A popular option for relaying security headers, security classification and subject lines is to directly connect to a local computer and create a local SMTP server program. With this option, recipients can receive and e-mail messages from your computer and your PC. Using an out-of-the-box server solution is still the most common way of sending unsolicited emails, but a more robust option is to use a program that offers built-in functionality for filtering, forwarding and scheduling options. You can also use a program that works seamlessly with Outlook and other programs such as Gmail, Yahoo or MSN. An advantage of using a program such as this is being able to use a local smtp server for both sending and receiving emails between employees and clients.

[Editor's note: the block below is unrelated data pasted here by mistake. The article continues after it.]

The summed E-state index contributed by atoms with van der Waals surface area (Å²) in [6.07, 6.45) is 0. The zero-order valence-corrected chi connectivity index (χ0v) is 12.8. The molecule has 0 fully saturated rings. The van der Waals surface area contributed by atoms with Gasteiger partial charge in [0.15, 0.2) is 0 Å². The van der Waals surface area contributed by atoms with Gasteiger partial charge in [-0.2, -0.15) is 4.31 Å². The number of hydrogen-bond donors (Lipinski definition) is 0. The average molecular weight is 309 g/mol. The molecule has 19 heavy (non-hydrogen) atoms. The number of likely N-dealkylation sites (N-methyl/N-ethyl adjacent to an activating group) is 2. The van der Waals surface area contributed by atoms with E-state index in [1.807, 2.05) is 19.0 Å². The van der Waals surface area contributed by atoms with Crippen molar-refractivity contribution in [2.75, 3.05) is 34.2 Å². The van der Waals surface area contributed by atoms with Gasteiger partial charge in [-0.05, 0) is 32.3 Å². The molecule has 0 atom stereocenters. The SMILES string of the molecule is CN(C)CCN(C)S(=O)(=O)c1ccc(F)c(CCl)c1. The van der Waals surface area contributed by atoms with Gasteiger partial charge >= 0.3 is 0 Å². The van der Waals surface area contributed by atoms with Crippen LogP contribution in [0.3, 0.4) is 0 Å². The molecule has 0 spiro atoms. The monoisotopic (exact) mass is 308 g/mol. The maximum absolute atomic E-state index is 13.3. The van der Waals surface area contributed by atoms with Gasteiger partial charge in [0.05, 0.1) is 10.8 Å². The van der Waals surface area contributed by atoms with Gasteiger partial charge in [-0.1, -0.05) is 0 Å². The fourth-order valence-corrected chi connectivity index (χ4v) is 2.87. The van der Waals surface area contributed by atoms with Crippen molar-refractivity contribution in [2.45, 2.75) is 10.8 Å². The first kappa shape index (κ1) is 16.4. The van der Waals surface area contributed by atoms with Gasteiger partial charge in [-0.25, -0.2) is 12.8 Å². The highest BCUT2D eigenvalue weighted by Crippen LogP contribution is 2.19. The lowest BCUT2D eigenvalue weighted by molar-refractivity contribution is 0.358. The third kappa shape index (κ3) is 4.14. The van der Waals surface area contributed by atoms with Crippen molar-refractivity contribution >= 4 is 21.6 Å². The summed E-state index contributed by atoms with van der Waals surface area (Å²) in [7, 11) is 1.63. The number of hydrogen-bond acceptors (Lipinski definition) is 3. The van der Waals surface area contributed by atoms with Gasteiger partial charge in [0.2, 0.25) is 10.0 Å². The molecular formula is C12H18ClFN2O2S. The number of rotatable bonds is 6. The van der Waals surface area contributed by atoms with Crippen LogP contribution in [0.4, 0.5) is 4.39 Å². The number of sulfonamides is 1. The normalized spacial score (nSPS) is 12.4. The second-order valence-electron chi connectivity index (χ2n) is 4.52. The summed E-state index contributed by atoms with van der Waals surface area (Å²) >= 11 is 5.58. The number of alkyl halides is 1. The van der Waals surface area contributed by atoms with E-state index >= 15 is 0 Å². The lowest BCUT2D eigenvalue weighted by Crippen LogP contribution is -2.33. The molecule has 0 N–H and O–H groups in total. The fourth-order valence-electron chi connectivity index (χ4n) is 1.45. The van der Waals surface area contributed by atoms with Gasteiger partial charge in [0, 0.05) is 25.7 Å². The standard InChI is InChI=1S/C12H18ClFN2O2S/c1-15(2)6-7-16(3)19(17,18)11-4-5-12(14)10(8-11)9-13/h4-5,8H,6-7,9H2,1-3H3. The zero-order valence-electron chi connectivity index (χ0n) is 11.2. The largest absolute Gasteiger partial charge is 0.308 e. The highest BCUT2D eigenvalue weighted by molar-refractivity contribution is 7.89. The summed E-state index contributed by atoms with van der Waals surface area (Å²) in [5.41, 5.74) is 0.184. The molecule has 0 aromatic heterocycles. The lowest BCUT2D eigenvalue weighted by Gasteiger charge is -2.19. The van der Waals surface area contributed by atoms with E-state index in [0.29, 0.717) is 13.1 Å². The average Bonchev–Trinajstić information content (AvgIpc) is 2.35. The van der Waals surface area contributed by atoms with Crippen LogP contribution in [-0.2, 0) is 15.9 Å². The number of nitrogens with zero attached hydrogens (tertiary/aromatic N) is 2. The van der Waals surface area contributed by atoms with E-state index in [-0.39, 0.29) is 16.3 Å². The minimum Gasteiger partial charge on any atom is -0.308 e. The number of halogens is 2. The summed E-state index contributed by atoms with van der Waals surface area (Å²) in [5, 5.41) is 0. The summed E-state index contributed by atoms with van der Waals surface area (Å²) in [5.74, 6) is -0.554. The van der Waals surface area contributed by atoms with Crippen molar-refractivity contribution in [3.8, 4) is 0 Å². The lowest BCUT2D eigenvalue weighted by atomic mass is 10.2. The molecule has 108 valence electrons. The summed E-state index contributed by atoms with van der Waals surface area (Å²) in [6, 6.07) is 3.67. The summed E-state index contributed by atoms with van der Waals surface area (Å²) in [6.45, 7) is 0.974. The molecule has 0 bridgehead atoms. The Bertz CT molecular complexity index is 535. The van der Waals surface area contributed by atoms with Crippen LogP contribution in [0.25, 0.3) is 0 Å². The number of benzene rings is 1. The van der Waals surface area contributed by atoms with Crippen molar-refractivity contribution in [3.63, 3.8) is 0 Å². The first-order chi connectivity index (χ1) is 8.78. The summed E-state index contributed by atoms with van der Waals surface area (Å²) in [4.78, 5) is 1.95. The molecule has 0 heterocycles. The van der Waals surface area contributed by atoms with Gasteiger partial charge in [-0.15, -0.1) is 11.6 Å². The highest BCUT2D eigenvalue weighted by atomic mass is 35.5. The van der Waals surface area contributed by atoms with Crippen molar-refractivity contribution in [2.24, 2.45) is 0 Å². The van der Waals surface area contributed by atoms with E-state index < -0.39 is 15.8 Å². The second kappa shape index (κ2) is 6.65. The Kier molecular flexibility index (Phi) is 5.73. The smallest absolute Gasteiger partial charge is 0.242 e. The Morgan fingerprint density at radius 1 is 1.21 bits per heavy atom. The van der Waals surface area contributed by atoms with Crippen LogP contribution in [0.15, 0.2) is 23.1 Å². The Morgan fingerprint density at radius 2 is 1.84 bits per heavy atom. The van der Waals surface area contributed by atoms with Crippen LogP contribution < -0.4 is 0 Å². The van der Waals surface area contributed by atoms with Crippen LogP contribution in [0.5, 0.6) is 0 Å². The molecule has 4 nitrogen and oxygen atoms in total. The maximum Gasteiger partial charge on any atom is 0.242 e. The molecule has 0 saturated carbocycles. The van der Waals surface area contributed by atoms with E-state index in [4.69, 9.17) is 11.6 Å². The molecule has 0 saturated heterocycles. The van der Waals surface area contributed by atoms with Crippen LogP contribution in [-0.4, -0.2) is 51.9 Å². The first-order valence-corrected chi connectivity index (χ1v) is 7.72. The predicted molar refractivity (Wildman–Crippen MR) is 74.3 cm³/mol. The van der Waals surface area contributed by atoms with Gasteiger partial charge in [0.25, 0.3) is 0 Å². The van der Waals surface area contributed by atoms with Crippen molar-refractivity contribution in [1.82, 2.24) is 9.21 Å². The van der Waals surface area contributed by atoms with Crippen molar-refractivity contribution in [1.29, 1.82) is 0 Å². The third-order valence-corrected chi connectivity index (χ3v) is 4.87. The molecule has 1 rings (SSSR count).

Some administrators find that there are problems with using a standard inbound smtp server to handle the mails. The main problem is that it is unable to establish or communicate with the recipient. Since MS Exchange performs all of the necessary protocols to make sure the emails arrive correctly, administrators have no option but to run the inbound process within the exchange server to ensure the emails get to the intended recipient. This can be problematic because while the service is running, other services on the network could be experiencing problems, which could hinder the performance of other mail services. If you're unable to run the local server email client in Windows until the network administrator restarts the postfix server, then you'll have an additional problem because any attempts to send or receive emails will fail.